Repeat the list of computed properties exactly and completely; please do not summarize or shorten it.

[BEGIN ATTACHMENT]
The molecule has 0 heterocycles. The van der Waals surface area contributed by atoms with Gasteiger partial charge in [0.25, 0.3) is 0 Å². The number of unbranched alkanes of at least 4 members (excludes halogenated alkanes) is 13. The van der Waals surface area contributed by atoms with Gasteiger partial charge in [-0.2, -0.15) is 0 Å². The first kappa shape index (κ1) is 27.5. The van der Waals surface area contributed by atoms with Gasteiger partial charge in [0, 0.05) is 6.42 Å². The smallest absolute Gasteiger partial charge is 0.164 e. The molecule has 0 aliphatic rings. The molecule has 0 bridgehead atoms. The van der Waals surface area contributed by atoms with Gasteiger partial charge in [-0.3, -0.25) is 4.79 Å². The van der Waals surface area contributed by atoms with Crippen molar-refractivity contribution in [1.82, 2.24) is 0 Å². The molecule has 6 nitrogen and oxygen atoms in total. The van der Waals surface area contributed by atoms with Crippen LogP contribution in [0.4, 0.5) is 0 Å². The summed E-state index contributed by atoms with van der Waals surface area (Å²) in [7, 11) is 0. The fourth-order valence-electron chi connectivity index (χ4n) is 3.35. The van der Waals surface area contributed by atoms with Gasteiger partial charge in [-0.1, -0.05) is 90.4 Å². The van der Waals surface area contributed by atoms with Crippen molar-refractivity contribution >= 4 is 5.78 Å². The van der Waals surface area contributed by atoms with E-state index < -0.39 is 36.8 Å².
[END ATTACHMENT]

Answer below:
The molecule has 0 heterocycles. The van der Waals surface area contributed by atoms with Gasteiger partial charge in [0.25, 0.3) is 0 Å². The number of unbranched alkanes of at least 4 members (excludes halogenated alkanes) is 13. The van der Waals surface area contributed by atoms with Gasteiger partial charge in [-0.2, -0.15) is 0 Å². The first kappa shape index (κ1) is 27.5. The van der Waals surface area contributed by atoms with Gasteiger partial charge in [0, 0.05) is 6.42 Å². The smallest absolute Gasteiger partial charge is 0.164 e. The molecule has 0 aliphatic rings. The molecule has 0 bridgehead atoms. The van der Waals surface area contributed by atoms with Gasteiger partial charge in [-0.3, -0.25) is 4.79 Å². The van der Waals surface area contributed by atoms with Crippen molar-refractivity contribution in [1.82, 2.24) is 0 Å². The molecule has 6 nitrogen and oxygen atoms in total. The van der Waals surface area contributed by atoms with Crippen LogP contribution in [0.4, 0.5) is 0 Å². The summed E-state index contributed by atoms with van der Waals surface area (Å²) in [7, 11) is 0. The fourth-order valence-electron chi connectivity index (χ4n) is 3.35. The van der Waals surface area contributed by atoms with Gasteiger partial charge in [-0.1, -0.05) is 90.4 Å². The van der Waals surface area contributed by atoms with Crippen molar-refractivity contribution >= 4 is 5.78 Å². The van der Waals surface area contributed by atoms with E-state index < -0.39 is 36.8 Å².